In late January, ARL released the Code of Best Practices in Fair Use for Academic and Research Libraries. The code “enhances the ability of librarians to rely on fair use by documenting the considered views of the library community about best practices in fair use, drawn from the actual practices and experience of the library community itself” (p. 3). The code uses eight common situations where consensus on acceptable practice and rights application was reached in a series of long-form interviews with 65 librarians, conducting around the country over the course of 10 months in 2010-2011, to illustrate the principles, limitations and enhancements of exercising fair use.
It is important to recognize that this code outlines best practices, and does not establish guidelines; it contains “principles, not rules; limitations, not bans; reasoning, not rote” (Peter Jaszi, Emory University panel, Feb. 14). ARL coordinated the creation of this code of best practices in part because other communities of practice that have established similar codes (e.g., documentary filmmakers) have had successful implementation across the field, and favorable viewing as good documentation of community standards by courts when cases have been brought. Furthermore, fair use in libraries is consistently under-used, and often risk aversion is substituted for fair use analysis. It is hoped that with the establishment of this code of best practices, libraries can better fulfill their mission to preserve knowledge by looking to the best practices to reduce insecurity and hesitation in exercising fair use.
Over the past month, I have participated in a series of webinars and live-streamed panel events introducing and discussing the code. I have pages and pages of notes, and as with all things copyright-related, I’d love to talk to anyone who wants to know more. But for now, I’ll share my key take-aways:
- Increasingly, courts are assessing fair use on transformativeness of the work, in addition to the traditional four factors (nature, amount, purpose, impact); can be easier to determine if use is transformative than if it clears all four factors.
- With digital content, so much is being licensed that we aren’t dealing with copyright–and by extension, fair use–as much as we are contract law; this is concerning.
- If the maximum isn’t supported from the top-down, faculty will resort to the minimum use in course reserves.
- Q: Is the transformative nature of work in digitizing collections in Special Collections enough to justify fair use? A: “Please, God yes!” (from Emory live-streamed panel; digitization a primary transformative use)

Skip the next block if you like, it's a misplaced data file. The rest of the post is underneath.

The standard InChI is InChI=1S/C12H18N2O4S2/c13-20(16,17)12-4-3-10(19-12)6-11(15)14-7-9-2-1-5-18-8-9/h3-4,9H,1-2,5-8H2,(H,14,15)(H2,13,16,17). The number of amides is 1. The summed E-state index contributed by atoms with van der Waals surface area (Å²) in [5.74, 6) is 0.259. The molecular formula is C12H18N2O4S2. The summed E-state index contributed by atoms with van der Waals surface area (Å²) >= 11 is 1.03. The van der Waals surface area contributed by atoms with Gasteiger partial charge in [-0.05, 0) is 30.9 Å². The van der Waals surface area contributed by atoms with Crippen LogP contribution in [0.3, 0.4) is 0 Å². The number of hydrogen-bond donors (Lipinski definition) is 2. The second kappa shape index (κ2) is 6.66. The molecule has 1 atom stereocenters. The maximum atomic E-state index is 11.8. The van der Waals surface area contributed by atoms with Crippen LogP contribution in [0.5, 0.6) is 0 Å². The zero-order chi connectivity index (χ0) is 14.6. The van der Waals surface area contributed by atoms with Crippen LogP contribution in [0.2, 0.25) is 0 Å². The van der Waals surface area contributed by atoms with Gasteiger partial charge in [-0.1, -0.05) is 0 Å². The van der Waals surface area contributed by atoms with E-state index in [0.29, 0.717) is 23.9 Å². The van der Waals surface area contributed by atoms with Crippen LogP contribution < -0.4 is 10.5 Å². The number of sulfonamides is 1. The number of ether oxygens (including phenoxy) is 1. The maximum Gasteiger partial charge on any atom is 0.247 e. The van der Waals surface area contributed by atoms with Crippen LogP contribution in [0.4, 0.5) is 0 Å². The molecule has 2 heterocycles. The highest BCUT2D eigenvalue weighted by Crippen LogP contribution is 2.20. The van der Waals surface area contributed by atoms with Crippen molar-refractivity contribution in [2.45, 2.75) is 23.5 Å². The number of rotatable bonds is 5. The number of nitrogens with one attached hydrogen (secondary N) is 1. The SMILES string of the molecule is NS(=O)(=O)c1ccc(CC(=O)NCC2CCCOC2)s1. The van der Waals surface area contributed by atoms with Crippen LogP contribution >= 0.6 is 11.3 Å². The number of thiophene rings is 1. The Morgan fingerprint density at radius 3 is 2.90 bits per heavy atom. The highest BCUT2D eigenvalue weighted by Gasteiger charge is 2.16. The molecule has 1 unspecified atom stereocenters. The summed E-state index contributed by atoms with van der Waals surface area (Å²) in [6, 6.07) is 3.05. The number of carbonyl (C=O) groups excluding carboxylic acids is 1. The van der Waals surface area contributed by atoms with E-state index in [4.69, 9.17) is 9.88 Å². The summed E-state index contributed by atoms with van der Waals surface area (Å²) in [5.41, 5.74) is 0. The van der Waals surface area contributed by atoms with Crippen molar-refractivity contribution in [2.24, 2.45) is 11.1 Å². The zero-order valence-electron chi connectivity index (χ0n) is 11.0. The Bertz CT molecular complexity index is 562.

- Distinction between legal analysis and risk management analysis is important.
- Making one copy to share among 7 libraries would actually enhance fair use scenario as it would limit the number of copies created. [Interesting, not sure yet how I come down on this point - MK]
- If someone is speaking before a camera, should expect to be distributed; agreement to be filmed should be implicit agreement to be distributed, implicit nonexclusive agreement covering copyrighted content in speech. [Again, very interesting point that I'm still mulling over - MK]
- Presumption has usually been to first seek permission, and only rely on fair use as a last resort; need to flip this.
- In highly transformative use, existence or high likelihood of license revenue not recognized as valid argument against fair use; transformative use licenses do not belong to copyright owner; when transformative, effect on market no longer a factor.
- Most of the time, libraries exercising fair use aren’t going to land in the middle of lawsuit, but rather be issued a cease-and-desist order, at which point *you take it down.*
- Embrace ambiguity and risk management!
- In evaluating risk, must evaluate both bad AND good; acknowledge the good that will NOT happen if fair use isn’t exercised.
- Fair use is context-sensitive: who is the user and why is this being done?
- Reliance on fair use statements and codes adds to good-faith defense when questioned.
Finally, the code of best practices is not meant to be a ceiling (or even a floor), but represents current consensus on topics in which agreement among the 65 librarian interviewees could be reached. If it is too conservative, then it reflects the current conservative nature of our execution of fair use as a profession, and we need to go out and push those boundaries!